LIBERTY TAXI MANAGEMENT, INC., Plaintiff-Respondent, v. Vladimir GINCHERMAN, Defendant-Appellant.
Order, Supreme Court, New York County (Richard B. Lowe III, J.), entered October 28, 2005, which, insofar as appealed from as limited by the briefs, granted defendant's motion to vacate a default judgment, unanimously modified, on the facts and in the exercise of discretion, the requirement that defendant post a $90,000 bond pending a hearing on assessment of damages vacated, and otherwise affirmed, without costs.
Defendant retained plaintiff to manage six taxi medallions issued by the City of New York. A “management agreement” (the agreement) between the parties obligated plaintiff to manage the medallions for a period of three years commencing on September 1, 2002. The agreement contained a liquidated damages clause which stated that: “in the event [defendant] terminates th[e] [a]greement in advance of 09/01/05 ․ it will be impracticable to determine all of the damages sustained by [plaintiff]. In the event [defendant] terminates th[e] [a]greement in advance of that date ․ then [defendant] shall pay to [plaintiff] the sum of $15,000 ․ per taxi medallion.” According to plaintiff, defendant unilaterally terminated the agreement on May 6, 2003.
On May 22, 2003, plaintiff commenced the instant action to recover damages for breach of contract against defendant. Defendant retained an attorney to defend him in the action. This attorney served an answer and appeared at a preliminary conference but subsequently abandoned the matter, failing to undertake discovery and missing several conferences. Significantly, this attorney failed to submit opposition to plaintiff's motion for partial summary judgment on its claim to recover $90,000 under the liquidated damages clause. Defendant retained a new attorney on the eve of the return date of the motion; however, this attorney was unable to submit timely opposition to the motion. By decision dated January 14, 2005, Supreme Court granted the motion “ on default.” 1 No order was settled disposing of the motion.
On February 16, 2005, defendant moved to vacate the default. By decision dated June 20, 2005, the court, concluding that defendant had both a reasonable excuse for the default (i.e., the conduct of his former attorney) and a meritorious defense (i.e., defendant's assertion that the liquidated damages clause may constitute an unenforceable penalty), granted the motion and “permit[ted] ․ [the] default judgment ․ to stand ․ as security pending final disposition of the action.” In the wake of defendant's motion to settle the order granting his application to vacate the default, plaintiff cross-moved to settle the same, noting that defendant's proposed order did not contain a provision requiring the default judgment to stand as security. At oral argument, defendant pointed out that the decision granting plaintiff's motion for partial summary judgment was never reduced to an order, and therefore, no default judgment had been entered. Given the absence of a default judgment to stand as security, the court, sua sponte, directed that defendant post a $90,000 bond. This appeal ensued.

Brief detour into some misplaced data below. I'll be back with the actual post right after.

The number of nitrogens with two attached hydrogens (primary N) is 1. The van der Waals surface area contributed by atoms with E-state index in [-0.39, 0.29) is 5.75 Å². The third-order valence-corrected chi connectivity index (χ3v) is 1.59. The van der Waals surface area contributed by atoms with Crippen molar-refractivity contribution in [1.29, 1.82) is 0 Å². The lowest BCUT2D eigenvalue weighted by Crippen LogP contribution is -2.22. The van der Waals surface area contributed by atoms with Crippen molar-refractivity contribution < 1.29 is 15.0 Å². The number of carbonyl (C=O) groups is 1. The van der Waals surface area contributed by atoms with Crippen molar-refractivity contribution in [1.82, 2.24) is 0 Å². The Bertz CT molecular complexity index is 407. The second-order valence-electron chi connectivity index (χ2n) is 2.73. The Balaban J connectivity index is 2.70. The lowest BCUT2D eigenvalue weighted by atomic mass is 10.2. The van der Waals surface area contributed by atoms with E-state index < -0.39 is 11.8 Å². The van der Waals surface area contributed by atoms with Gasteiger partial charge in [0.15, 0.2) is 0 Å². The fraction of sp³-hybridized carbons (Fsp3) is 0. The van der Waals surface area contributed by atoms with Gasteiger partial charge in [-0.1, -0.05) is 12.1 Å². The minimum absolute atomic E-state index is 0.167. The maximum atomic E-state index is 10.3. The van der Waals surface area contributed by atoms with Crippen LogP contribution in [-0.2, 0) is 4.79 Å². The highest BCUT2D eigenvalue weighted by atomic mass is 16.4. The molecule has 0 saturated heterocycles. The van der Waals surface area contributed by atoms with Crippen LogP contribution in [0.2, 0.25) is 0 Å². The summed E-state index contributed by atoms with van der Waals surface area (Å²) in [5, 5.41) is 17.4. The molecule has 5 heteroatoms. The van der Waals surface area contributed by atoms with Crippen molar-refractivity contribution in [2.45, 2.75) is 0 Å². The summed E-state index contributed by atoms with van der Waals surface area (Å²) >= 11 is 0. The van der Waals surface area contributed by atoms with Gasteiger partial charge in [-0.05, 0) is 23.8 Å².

“It is improper to require a bond as a condition of opening a default in the absence of circumstances that would require security” (Mark IV Homes v. Evans Gardens, 57 A.D.2d 701, 702, 395 N.Y.S.2d 275 ; see Congress Talcott Corp. v. Pacemakers Trading Corp., 161 A.D.2d 554, 556 N.Y.S.2d 55 ; Raji v. Souri, 99 A.D.2d 433, 470 N.Y.S.2d 398  ). Here, there is no evidence to suggest that security for relieving defendant of his default is required. To the contrary, defendant's default was not willful, defendant always intended to defend the action (see Pricher v. City of New York, 251 A.D.2d 242, 674 N.Y.S.2d 674 ; Gladstone v. Rokowsky, 78 A.D.2d 807, 433 N.Y.S.2d 123 ; see also Pan Am. World Airways v. Victoria Travel Agency, 39 A.D.2d 692, 332 N.Y.S.2d 199 ; Pacific N. Fence Corp. v. Allied Fabricators, 19 A.D.2d 541, 240 N.Y.S.2d 283  ) and there is no indication that plaintiff's interests will not be sufficiently protected by prompt adjudication of the merits of the action (see Carlin Trading Corp. v. Bennett, 24 A.D.2d 444, 260 N.Y.S.2d 884 ; cf. A.G. Serv. v. Interboro Contrs., 64 A.D.2d 880, 407 N.Y.S.2d 729  ). The default, which stemmed from defendant's former counsel's abandonment of the matter, was unintentional, and defendant, upon learning of plaintiff's motion for partial summary judgment, promptly retained new counsel, who sought to vacate the default approximately one month after it occurred. Accordingly, defendant's motion to vacate the default should have been granted unconditionally.
Finally, we note that, in light of the fact-intensive nature of the inquiry necessary to determine whether the imposition of a bond is appropriate, conditioning vacatur of a default on the posting of a bond in the absence of a request for such relief will rarely be appropriate.
1. A summary judgment motion should not be granted merely because the party against whom judgment is sought failed to submit papers in opposition to the motion (i.e., “defaulted”) (Vermont Teddy Bear Co. v. 1-800 Beargram Co., 373 F.3d 241, 244 [2d Cir.2004] [“the failure to oppose a motion for summary judgment alone does not justify the granting of summary judgment. Instead, the ․ court must still assess whether the moving party has fulfilled its burden of demonstrating that there is no genuine issue of material fact and its entitlement to judgment as a matter of law”]; see Cugini v. Sys. Lbr. Co., 111 A.D.2d 114, 115, 489 N.Y.S.2d 492 , appeal dismissed 65 N.Y.2d 1053, 494 N.Y.S.2d 1061, 484 N.E.2d 1059  [“A movant's failure to sufficiently demonstrate its right to summary judgment requires a denial of the motion regardless of the sufficiency, or lack thereof, of the opposing papers”] ).